These books on prayer come personally recommended, and I've used excerpts from reviews written about them on a site of my own to help give you a glimpse of what to expect in them. These are all available at Christianbook.com
Phlip Yancey studied prayer in earnest, from every angle. He really wanted to know whether it made any difference - and if possible - how much. Yancey shares the exciting discoveies he made about prayer. It is far greater and more important than we have really thought. Even if you have prayed all your life long, you will learn something new about prayer here.
In this book, Breakthrough Prayer, Cymbala tells the stories of a number of people who have come to Brooklyn Tabernacle, and how they came to the point where they reached breakthrough prayer - breaking through the sin and bondage they were under, to come to victory and transformation in Christ Jesus. Each story highlights a different aspect of prayer that gets answered.
Forgiven is a beautiful book, not only for the gripping painting by Thomas Blackshear II, which it studies, but also for the way the text focuses on the details, just one or two at a time, in a meaningful way.
The painting is one of Christ lovingly holding up a despairing young man, dressed in clothes of our culture, who still holds the mallet and nail with which he crucified Christ.
When I became hungry for dialogue with someone who knew the Lord intimately, I remembered this book, and took it up to read again. This time it was delightful. This time I was tuned in to learn from her, and to savor her unique turns of a phrase. I followed the saga of her burden for the little girls and babies that were (and probably still are) given to the temples to be raised as temple prostitutes. Amy longed to rescue them and raise them in a loving, wholesome environment. It seemed impossible at first, but slowly her haven, the Dohnavur Fellowship, started up and grew.
Yun was sixteen at the time (1970) and had an amazing burden to study the Bible once he heard there was such a book. It took him months of fasting and earnest, weeping prayer before one was miraculously delivered to him, just as he saw in a vision. Then he gobbled it up, memorizing whole books in it.
This is a simple but profound allegory of a timid young Christian woman who yearns to be taken to new heights in her walk with Christ. Particularly she wants to love with a pure love, and be able to leap on spiritual heights of faith and victory, with hinds' feet, the way her Good Shepherd does. At first, Much-Afraid is kept captive in her own home by her fearing relatives. They want to marry her off to her cousin, Craven Fear. Almost by accident, she learns how to set them on a run to get away.
The Good Shepherd does plant love in her heart, and takes poor, lame, Much-Afraid up to the heights. But it is by a long way around so she can be strengthened and prepared for the heights. He also assigns her two guides, Sorrow and Suffering, to go with her. He himself is not always visibly present, but Much-Afraid discovers that when she cries out to Him for help, the Good Shepherd is instantly bounding toward her and comes to rescue or encourage and comfort her.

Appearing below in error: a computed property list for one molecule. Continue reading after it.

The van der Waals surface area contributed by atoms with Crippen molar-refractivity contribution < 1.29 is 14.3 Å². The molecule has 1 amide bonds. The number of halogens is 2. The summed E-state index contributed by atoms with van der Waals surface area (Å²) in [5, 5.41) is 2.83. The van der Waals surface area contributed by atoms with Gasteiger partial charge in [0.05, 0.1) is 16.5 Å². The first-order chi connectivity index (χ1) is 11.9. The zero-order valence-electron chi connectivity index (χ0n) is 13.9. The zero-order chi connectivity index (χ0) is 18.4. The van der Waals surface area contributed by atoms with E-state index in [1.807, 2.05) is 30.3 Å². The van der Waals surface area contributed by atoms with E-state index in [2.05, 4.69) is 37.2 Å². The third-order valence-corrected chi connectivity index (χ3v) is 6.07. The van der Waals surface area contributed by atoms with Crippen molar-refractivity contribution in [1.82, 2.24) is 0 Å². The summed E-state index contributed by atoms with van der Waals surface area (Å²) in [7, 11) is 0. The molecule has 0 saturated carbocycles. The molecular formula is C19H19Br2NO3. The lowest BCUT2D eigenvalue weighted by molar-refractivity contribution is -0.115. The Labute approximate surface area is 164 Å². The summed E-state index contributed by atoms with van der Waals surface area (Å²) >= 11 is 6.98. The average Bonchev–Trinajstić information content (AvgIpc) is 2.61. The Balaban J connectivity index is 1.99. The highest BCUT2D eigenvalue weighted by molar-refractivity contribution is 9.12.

Besides the widow of Nain, the adulterous woman, the sisters Mary and Martha, there was the sinful anointer, the crippled woman, and Mary Magdalene. All of these point to various aspects of the intimacy we are invited to find in Christ. Each chapter ends with a prayer and discussion questions, making this a good choice for a small study group.
Bruce describes the short prayer of a man who only appears in two verses in the Bible, one of which is his prayer to God asking Him to bless him. God picks Jabez out of a long genealogy of Jewish men to comment on this man's prayer and to add that he granted his request. There are four parts or phrases to the prayer and in this book, Wilkinson describes how they relate to our own lives, and that we may ask for these blessings too.
It is through our heart, (or spirit as some prefer), that we are able to hear from and commune with God, and we connect with others at the most real level. It is with the heart that we worship God, pray honest prayers, and understand those around us. Here Eldrige, not taking forgranted the reader knows all this, starts from the basics up. He shows how to see with the eyes of our heart, and what exactly is the heart of all things in us.
First Yancey checks out the cause and any possible purposes to pain. He finds it to be a gift nobody wants. Referring to other books he wrote with Dr. Paul Brand, a Hanson's Disease (leprosy) specialist, he proves that pain is an alarm system God has given us. If we don't have it, we can lose much more of greater value. Yancey points out that "Jesus never gave a poor or suffering person a speech about 'accepting your lot in life,' or 'taking the medicine that God has given you.'" (pg.82). Instead, when He was asked about two local catastrophes, . . . . His answer was no, they were not guilty of anything.
This is a lovely book for teaching primary and elementary age children to care about missions and to pray for people groups around the world. This is an excellent tool for families or children's groups in church. 92 countries or people groups are each given a two page spread that gives a little background, for a child's perspective, some little maps, "little fact file" and "Do you know?" boxes, and a short list of items, both to thank God for, and to ask God for in regards to those people.